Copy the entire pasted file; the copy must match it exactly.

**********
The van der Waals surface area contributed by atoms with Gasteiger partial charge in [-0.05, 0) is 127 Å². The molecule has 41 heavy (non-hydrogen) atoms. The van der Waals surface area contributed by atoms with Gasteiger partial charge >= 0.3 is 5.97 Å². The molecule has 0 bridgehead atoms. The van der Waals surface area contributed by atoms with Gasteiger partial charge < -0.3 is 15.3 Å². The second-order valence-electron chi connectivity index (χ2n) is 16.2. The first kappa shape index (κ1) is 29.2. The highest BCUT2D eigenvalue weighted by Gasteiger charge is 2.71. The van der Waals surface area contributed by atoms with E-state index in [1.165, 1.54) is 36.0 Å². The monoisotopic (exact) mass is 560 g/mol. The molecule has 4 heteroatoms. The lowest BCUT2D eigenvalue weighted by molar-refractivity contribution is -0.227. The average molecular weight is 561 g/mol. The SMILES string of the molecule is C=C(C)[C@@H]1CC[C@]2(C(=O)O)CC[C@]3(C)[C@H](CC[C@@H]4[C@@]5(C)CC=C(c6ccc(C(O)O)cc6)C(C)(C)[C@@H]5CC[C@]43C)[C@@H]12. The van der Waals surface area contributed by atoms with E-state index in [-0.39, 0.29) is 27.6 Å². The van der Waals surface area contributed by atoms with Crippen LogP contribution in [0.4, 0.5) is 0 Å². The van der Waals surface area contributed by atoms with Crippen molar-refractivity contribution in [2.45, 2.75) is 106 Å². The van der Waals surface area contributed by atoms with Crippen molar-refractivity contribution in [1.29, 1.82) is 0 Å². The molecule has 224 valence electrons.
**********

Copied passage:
The van der Waals surface area contributed by atoms with Gasteiger partial charge in [-0.05, 0) is 127 Å². The molecule has 41 heavy (non-hydrogen) atoms. The van der Waals surface area contributed by atoms with Gasteiger partial charge >= 0.3 is 5.97 Å². The molecule has 0 bridgehead atoms. The van der Waals surface area contributed by atoms with Gasteiger partial charge < -0.3 is 15.3 Å². The second-order valence-electron chi connectivity index (χ2n) is 16.2. The first kappa shape index (κ1) is 29.2. The highest BCUT2D eigenvalue weighted by Gasteiger charge is 2.71. The van der Waals surface area contributed by atoms with E-state index in [1.165, 1.54) is 36.0 Å². The monoisotopic (exact) mass is 560 g/mol. The molecule has 4 heteroatoms. The lowest BCUT2D eigenvalue weighted by molar-refractivity contribution is -0.227. The average molecular weight is 561 g/mol. The SMILES string of the molecule is C=C(C)[C@@H]1CC[C@]2(C(=O)O)CC[C@]3(C)[C@H](CC[C@@H]4[C@@]5(C)CC=C(c6ccc(C(O)O)cc6)C(C)(C)[C@@H]5CC[C@]43C)[C@@H]12. The van der Waals surface area contributed by atoms with E-state index in [-0.39, 0.29) is 27.6 Å². The van der Waals surface area contributed by atoms with Crippen LogP contribution in [0.4, 0.5) is 0 Å². The van der Waals surface area contributed by atoms with Crippen molar-refractivity contribution in [2.45, 2.75) is 106 Å². The van der Waals surface area contributed by atoms with Crippen molar-refractivity contribution in [1.29, 1.82) is 0 Å². The molecule has 224 valence electrons.